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The renminbi fell 1.6 per cent against the dollar in May

  • Author:Memory
  • Source:www.diecastingpartsupplier.com
  • Release on:2016-06-02

China’s currency suffered its biggest monthly depreciation since its devaluation last August as the central bank denied claims that it had abandoned market-orientated exchange rate reform.

The renminbi fell 1.6 per cent against the dollar in May, after the People’s Bank of China reformed the way it sets its daily guidance rate for the currency, known as the midpoint price. The currency fell 2.6 per cent in August.

The central bank cast that reform as a move to loosen government control of the exchange rate and let market forces play a greater role. Many foreign investors were sceptical of the move because it came when market forces could be reliably expected to weaken the renminbi.

That debate has been reignited in recent days. On Friday, the central bank published a statement online declaring its “unceasing commitment to the direction of market reform and increasing the exchange rate’s bidirectional flexibility”.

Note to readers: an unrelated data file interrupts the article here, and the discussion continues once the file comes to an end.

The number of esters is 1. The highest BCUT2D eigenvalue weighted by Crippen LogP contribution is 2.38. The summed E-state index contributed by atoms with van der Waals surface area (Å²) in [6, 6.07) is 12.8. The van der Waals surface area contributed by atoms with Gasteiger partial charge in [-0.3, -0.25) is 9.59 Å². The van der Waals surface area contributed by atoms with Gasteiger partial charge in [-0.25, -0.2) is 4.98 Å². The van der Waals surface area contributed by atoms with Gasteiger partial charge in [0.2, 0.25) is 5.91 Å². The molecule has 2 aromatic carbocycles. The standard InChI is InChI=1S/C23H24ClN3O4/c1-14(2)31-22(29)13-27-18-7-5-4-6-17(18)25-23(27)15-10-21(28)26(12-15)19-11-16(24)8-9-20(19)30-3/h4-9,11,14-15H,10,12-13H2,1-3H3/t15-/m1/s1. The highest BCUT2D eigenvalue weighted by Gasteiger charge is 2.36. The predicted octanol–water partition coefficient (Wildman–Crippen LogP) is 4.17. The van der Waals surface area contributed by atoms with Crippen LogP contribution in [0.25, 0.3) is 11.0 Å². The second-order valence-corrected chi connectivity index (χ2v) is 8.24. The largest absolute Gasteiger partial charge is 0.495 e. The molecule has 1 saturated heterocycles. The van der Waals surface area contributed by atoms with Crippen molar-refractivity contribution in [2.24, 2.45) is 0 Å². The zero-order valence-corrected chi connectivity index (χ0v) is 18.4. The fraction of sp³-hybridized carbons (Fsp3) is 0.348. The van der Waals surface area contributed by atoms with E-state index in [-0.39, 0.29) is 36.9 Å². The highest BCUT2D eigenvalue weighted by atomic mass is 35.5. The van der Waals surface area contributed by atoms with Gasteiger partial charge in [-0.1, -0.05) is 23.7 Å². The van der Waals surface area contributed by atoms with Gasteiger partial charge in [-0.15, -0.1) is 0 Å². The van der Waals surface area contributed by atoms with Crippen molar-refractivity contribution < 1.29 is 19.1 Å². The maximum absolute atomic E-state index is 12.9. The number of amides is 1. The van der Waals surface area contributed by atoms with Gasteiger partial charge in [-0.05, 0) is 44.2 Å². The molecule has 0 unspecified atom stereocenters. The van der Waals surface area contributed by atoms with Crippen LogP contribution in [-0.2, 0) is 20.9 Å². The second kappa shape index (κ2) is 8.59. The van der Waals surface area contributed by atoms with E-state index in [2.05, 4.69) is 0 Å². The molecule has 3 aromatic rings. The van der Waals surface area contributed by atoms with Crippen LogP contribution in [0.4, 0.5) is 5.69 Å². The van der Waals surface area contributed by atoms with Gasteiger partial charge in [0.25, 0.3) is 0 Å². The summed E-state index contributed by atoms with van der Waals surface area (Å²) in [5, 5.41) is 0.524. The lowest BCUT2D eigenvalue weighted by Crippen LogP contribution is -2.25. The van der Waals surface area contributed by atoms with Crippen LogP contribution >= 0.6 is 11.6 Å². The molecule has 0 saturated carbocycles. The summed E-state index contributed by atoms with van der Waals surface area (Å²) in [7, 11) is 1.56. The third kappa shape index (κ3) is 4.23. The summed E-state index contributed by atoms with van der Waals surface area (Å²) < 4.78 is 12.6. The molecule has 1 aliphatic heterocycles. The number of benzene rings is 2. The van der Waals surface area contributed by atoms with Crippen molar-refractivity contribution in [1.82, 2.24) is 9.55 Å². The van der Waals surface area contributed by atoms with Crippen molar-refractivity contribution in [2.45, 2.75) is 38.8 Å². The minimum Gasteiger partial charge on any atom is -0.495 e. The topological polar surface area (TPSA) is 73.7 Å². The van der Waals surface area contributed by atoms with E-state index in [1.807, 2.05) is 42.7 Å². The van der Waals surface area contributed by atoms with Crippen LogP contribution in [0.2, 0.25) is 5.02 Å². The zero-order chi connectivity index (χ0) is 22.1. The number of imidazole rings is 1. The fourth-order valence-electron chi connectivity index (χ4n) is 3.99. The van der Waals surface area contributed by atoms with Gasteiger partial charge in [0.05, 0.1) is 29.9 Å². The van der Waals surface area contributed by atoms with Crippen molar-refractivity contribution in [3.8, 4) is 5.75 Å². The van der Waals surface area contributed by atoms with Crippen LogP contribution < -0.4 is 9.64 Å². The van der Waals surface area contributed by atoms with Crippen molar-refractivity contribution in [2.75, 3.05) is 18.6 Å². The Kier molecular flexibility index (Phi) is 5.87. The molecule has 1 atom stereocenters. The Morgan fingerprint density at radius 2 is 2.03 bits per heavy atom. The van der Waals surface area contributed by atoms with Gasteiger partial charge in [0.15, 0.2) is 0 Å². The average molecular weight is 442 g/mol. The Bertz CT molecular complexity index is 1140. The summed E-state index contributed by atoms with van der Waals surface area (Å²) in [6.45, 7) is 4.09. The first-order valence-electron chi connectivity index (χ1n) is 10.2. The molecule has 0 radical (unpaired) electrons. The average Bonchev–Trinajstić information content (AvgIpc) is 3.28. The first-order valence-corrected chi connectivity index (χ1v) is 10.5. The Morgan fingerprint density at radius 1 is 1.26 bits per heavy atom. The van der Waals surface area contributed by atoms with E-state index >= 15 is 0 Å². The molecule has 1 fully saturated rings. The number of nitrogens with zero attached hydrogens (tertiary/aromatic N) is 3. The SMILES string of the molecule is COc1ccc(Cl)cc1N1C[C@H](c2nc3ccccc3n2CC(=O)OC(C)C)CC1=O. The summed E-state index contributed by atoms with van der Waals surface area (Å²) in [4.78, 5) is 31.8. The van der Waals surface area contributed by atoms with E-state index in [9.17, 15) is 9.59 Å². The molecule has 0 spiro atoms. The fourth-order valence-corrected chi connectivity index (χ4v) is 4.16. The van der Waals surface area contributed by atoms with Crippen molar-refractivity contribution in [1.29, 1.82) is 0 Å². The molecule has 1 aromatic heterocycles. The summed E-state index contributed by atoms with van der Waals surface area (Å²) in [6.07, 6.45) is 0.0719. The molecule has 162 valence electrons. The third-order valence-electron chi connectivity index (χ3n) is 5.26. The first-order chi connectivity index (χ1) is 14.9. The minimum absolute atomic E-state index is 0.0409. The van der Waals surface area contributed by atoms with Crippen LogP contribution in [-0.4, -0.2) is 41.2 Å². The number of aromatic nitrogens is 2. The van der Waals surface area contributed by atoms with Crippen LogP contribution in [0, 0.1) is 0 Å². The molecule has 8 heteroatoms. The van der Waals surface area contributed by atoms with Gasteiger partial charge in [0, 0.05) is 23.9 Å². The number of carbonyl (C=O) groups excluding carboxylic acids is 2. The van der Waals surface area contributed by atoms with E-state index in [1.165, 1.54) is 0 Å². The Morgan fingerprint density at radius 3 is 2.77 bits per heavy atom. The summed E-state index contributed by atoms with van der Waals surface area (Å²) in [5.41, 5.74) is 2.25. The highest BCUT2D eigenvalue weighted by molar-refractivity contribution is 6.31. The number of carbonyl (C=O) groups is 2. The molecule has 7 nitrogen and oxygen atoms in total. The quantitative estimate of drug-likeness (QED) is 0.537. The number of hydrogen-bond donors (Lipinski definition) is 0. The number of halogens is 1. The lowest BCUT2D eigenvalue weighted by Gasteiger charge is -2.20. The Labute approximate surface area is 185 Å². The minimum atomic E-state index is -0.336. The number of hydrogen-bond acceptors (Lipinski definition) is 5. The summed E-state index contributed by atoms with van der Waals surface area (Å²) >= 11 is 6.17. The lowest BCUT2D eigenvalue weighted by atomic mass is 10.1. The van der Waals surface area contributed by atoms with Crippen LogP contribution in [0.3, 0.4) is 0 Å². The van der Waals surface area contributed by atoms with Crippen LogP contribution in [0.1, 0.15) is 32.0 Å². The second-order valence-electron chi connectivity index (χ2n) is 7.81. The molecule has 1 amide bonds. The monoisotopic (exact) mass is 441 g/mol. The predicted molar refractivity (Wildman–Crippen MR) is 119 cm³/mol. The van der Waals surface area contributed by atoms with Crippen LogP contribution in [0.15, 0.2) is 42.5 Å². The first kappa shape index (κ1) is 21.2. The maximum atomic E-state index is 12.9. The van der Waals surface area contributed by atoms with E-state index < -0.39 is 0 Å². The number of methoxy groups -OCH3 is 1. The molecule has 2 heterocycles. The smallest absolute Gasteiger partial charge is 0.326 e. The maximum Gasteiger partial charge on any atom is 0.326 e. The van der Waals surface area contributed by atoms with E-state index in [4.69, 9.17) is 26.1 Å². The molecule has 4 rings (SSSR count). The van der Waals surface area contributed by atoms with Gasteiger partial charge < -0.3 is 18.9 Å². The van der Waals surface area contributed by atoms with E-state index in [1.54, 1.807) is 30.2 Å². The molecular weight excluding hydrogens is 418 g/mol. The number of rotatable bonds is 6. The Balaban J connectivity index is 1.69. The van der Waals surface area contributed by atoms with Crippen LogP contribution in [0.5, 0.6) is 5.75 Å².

Sceptics of the PBoC’s commitment to market reform point not only to the daily midpoint, but also to the central bank’s direct interventions in the market. As concern grows over China’s slowing economy and capital outflow, the PBoC has spent hundreds of billions of dollars to curb renminbi weakness.

But the renminbi has followed the same basic trajectory of other non-dollar currencies as expectations of a summer Federal Reserve rate increase have revived.

While the Chinese currency would probably have fallen even more sharply without intervention, the renminbi’s monthly decline in May undercut claims that the PBoC was narrowly focused on stability.